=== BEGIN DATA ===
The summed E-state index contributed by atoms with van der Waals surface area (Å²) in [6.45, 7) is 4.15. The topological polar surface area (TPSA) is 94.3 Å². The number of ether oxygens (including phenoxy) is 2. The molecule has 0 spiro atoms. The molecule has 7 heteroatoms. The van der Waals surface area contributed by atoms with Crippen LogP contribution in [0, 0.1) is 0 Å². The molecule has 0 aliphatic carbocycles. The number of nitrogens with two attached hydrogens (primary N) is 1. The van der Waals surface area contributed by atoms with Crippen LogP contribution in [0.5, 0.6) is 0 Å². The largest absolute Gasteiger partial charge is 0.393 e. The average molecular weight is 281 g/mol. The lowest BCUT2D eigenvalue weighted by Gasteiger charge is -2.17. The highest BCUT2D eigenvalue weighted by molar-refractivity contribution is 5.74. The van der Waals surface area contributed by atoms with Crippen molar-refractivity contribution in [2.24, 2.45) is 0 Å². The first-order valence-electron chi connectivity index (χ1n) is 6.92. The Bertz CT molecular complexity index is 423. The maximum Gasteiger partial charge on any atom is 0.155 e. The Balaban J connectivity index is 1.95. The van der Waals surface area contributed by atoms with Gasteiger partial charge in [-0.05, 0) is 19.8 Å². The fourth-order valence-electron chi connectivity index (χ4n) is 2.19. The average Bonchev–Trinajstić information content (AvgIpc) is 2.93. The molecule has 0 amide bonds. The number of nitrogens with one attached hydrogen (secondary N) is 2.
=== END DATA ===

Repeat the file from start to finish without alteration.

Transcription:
The summed E-state index contributed by atoms with van der Waals surface area (Å²) in [6.45, 7) is 4.15. The topological polar surface area (TPSA) is 94.3 Å². The number of ether oxygens (including phenoxy) is 2. The molecule has 0 spiro atoms. The molecule has 7 heteroatoms. The van der Waals surface area contributed by atoms with Crippen LogP contribution in [0, 0.1) is 0 Å². The molecule has 0 aliphatic carbocycles. The number of nitrogens with two attached hydrogens (primary N) is 1. The van der Waals surface area contributed by atoms with Crippen LogP contribution in [0.5, 0.6) is 0 Å². The largest absolute Gasteiger partial charge is 0.393 e. The average molecular weight is 281 g/mol. The lowest BCUT2D eigenvalue weighted by Gasteiger charge is -2.17. The highest BCUT2D eigenvalue weighted by molar-refractivity contribution is 5.74. The van der Waals surface area contributed by atoms with Crippen molar-refractivity contribution in [2.24, 2.45) is 0 Å². The first-order valence-electron chi connectivity index (χ1n) is 6.92. The Bertz CT molecular complexity index is 423. The maximum Gasteiger partial charge on any atom is 0.155 e. The Balaban J connectivity index is 1.95. The van der Waals surface area contributed by atoms with Gasteiger partial charge in [-0.05, 0) is 19.8 Å². The fourth-order valence-electron chi connectivity index (χ4n) is 2.19. The average Bonchev–Trinajstić information content (AvgIpc) is 2.93. The molecule has 0 amide bonds. The number of nitrogens with one attached hydrogen (secondary N) is 2.